Lindsey Dunn
Bdaily Business News

Feeding North East youngsters enterprise

Whitley Bay entrepreneur Lindsey Dunn is on a mission to equip young North Easterners with skills and experience to benefit them in the their future careers. Her Skills to Shine programme uses vocational learning to reach this goal. Bdaily put some questions to Lindsey in order to find out more.

Can you give us a brief overview of what Skills to Shine is about?

Skills to Shine engages young people in real, relevant and inspiring educational activities, giving them the knowledge, skills and experiences to shine in their chosen career path. We raise their aspirations, motivation, drive and desire, while instilling the belief and confidence that they can achieve in whatever career path or future education they choose.

What gave you the inspiration to start the project?

Over the last ten years I have been working with young people using creative and innovative approaches to learning, to engage and re-engage them in the education system.

Whilst at university I worked with ‘Looked After Young People’, supporting them within schools and as an outreach worker. It became clear that far too often the education system did not work for these young people. Following university I planned to become a secondary teacher but felt formal learning was too structured and letting young people down, so I joined Tyne and Wear Museums running creative and innovative learning workshops. I was then given the privilege of working for Northumberland County Council defining and exploring enterprising approaches to learning in order to raise aspirations in the Wansbeck area. After being made redundant in 2010, I felt so passionately about the models we had been developing, and confident I could deliver results, that I founded Skills to Shine.

Why is it different to what has gone before?

The question isn’t really what has gone before rather what happened to everything that went before! In 2010 the majority of schools enterprise education projects either lost funding or what they could offer was really limited. Skills to Shine has managed to grow in this period by being entrepreneurial and enterprising, essentially doing what we teach.

How are you getting businesses involved?

Businesses are at the heart of every project we deliver with young people. We work with businesses to design, develop and deliver our projects introducing young people to the world of work in a real and relevant way. We arrange visits to businesses, talks from businesses, business mentors to support young people on projects and most importantly we work with business to ensure that what we deliver is ‘fit for purpose.’

How can businesses who read Bdaily get involved, and how can it benefit them?

We have just received funding from the National Lottery through the Big Lottery Fund to support young people in South East Northumberland and are looking for businesses and business mentors that want to give something back to the community. We also run lots of other projects over the course of the year and in the summer holidays where we ask businesses to help support the learning.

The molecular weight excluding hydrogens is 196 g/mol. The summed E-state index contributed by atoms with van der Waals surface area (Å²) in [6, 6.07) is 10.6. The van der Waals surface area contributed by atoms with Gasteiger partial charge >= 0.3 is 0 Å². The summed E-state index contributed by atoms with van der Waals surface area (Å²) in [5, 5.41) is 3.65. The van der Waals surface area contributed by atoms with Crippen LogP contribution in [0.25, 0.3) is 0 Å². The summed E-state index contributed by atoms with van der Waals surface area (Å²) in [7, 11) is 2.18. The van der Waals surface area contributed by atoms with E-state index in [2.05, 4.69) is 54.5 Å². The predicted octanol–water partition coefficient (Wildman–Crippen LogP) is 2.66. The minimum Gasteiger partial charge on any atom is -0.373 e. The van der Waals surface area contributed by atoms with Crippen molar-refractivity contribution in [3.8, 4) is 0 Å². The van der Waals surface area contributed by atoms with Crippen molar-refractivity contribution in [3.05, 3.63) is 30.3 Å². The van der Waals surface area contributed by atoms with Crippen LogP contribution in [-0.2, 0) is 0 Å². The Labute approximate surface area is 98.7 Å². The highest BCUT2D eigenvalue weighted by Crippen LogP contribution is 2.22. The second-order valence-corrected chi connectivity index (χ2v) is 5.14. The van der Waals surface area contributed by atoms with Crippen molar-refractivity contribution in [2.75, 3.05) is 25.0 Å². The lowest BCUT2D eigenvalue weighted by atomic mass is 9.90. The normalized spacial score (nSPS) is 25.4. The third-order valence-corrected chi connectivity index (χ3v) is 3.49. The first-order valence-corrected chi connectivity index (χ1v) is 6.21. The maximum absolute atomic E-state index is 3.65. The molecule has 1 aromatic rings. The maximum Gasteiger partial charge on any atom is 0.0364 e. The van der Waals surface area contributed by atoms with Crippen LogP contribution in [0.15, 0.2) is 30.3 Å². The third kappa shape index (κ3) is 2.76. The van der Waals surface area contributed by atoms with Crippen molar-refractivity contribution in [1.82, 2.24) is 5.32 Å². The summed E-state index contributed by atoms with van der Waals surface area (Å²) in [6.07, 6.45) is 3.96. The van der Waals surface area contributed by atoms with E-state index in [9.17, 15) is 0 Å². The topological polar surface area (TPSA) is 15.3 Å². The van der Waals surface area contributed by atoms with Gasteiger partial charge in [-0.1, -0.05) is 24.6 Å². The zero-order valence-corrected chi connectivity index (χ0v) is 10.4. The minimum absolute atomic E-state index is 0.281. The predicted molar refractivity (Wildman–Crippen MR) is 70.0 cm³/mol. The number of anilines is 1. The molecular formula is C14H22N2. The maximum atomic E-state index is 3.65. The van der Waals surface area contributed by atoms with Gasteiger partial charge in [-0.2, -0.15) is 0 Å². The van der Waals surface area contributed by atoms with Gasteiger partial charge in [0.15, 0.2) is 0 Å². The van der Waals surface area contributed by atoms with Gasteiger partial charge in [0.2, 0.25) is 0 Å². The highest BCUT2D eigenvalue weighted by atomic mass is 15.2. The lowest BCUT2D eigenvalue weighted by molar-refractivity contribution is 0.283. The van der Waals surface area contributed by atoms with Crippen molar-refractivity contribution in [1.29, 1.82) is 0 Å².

When you say how can businesses benefit, the thing I hear business people say all the time is ‘I wish I could have learnt like this when I was at school’. We are giving them the opportunity to be able to support young people making a huge difference to the young person’s future options and career choices.

What are your ambitions for the project?

Our mission is to engage young people in real, relevant and inspiring educational activities and our plans for the future are to make this a credible learning experience for as many young people as possible. We aim to do this in the following ways:

In July 2013 Skills to Shine UK CIC was successful in being awarded £270,000 for a four-year project from the Big Lottery. The Enterprise Project will be a new project that will allow us to take the best practice learnt from working with young people in schools and transfer it into a community-setting to engage young people outside of the education system. Doing this will enable Skills to Shine to reduce the social isolation of some of the young people we have seen become disengaged and removed from mainstream education. Over the last two academic years Skills to Shine has worked with seven schools in the north-east and one school in Birmingham to run summer schools to support disadvantaged young people in the transition from primary to secondary school. We now feel we have developed a model that can be rolled out nationally. Therefore we have invested in employing a full-time member of staff to role this programme out.

We feel the success of Skills to Shine will be in connecting our approach to learning to raising attainment and achievement levels for young people. Every project or activity we carry out is extensively evaluated and we are investing in research with Newcastle University to carry out a research project into our approach to learning to showcase this. We believe this will enable the Skills to Shine approach to learning to become mainstream rather than extra-curricular. Ultimately we would like to see the education system become more real, relevant and inspiring.

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